The image: We then create an image that is twice as high as the link. In the top half of the image is our "normal" state, and in the bottom, the "over" state.
smiley

The style part 2: We set the background image of the link to our newly created image, and set it's position to the top left.
Then, on it's hover and active states, we set it's background position to be BOTTOM left.
smiley normal state     smiley normal state    

This creates a window effect, where you're basically looking through the link, and only seeing one portion of the background image at a time.


Table-free layout - CSS Positioning

Position properties: static, relative, absolute, fixed, and inherit

Normal flow is the order in which the objects appear in your markup and how they nromally appear on the page (without be altered by the CSS positioning).


Static Positioning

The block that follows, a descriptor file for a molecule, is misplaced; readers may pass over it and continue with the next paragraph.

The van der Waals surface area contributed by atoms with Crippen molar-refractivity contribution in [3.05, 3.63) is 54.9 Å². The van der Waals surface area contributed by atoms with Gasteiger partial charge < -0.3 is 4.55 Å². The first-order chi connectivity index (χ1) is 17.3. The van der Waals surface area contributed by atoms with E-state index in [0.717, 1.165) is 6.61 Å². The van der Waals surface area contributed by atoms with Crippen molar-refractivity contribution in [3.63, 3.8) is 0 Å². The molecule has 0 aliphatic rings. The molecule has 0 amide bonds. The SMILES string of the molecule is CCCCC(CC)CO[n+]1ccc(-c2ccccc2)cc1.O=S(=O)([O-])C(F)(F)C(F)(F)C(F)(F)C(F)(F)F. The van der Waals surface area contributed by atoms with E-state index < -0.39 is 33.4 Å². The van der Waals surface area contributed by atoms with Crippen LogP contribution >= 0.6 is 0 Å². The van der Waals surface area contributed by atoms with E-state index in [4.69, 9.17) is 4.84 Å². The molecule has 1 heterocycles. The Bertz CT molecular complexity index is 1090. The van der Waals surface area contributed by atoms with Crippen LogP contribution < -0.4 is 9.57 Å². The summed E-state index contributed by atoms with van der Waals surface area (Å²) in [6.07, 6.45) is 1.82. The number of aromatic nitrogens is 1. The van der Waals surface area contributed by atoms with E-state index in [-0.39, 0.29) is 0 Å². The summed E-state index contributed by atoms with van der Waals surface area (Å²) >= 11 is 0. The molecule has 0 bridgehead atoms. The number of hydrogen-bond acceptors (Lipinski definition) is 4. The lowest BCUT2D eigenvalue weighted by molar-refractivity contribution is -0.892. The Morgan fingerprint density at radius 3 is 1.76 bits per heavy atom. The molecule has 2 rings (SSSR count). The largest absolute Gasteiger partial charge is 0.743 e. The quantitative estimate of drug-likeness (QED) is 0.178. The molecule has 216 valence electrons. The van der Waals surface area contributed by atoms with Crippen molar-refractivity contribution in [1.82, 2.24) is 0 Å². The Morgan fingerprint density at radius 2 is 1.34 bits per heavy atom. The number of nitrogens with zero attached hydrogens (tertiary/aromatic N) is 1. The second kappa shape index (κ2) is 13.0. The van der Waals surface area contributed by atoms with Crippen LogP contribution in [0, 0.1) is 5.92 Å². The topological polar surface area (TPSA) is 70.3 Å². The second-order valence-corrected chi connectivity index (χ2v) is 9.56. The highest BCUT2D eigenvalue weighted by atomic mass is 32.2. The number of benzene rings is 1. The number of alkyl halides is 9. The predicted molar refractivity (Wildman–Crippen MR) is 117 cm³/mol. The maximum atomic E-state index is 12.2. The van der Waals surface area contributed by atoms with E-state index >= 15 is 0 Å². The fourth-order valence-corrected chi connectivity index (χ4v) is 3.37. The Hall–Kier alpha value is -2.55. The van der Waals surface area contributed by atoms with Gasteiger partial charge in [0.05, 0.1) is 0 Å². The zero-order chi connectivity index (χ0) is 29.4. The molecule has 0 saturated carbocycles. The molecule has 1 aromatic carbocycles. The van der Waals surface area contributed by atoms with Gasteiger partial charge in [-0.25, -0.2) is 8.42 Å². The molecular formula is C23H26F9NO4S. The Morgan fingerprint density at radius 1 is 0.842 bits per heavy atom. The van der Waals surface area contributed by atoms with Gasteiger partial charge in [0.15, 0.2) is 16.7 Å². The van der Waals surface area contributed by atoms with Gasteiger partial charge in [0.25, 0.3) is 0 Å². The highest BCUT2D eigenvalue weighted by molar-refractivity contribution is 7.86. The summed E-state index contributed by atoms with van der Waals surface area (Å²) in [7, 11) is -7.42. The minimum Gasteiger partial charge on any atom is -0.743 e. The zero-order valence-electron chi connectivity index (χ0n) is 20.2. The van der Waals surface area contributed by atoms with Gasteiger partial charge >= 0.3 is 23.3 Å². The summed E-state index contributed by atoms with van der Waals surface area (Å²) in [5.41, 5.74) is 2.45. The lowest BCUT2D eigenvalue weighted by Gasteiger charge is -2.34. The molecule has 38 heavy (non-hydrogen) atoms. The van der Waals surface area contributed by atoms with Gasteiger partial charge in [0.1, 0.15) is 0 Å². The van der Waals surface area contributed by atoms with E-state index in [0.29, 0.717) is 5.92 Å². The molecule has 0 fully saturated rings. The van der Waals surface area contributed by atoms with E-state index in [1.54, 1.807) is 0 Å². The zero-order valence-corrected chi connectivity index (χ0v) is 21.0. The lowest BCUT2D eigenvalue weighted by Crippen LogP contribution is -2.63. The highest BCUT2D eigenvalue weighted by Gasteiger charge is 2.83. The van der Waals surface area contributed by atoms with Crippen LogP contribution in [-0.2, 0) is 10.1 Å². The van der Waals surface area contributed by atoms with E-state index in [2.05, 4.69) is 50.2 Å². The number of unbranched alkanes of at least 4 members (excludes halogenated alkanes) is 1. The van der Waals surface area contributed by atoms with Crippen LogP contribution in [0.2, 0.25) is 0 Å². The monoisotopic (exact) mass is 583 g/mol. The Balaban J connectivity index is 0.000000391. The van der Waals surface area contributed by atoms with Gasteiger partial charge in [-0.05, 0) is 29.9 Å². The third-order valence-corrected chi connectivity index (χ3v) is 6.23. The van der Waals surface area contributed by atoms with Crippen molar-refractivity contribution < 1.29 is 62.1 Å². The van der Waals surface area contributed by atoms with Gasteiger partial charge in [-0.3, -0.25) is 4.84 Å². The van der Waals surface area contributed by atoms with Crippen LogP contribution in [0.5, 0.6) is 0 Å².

This is the normal state. It stacks the elements one on top of the other. You can not use postioning attributes like top, bottom, etc.

<head>
<style type="text/css">

#block1 { 
	    position: static;
	    width: 100px;
	    height: 100px;
	    background: #FFCC00;
}
#block2 { 
	    position: static;
	    width: 100px;
	    height: 100px;
	    background: #FF7700;
}
#block3 { 
	    position: static;
	    width: 100px;
	    height: 100px;
	    background: #FF4400;
}

</style>
</head>
<body> <div id="block1"></div> <div id="block2"></div> <div id="block3"></div> </body>

Relative Positioning

is made up of three parts. First, the "position" - this is simply set by "position: relative;"

By setting something's position to "relative", you've told it you want to position it "relative" to where it would normally flow in the document.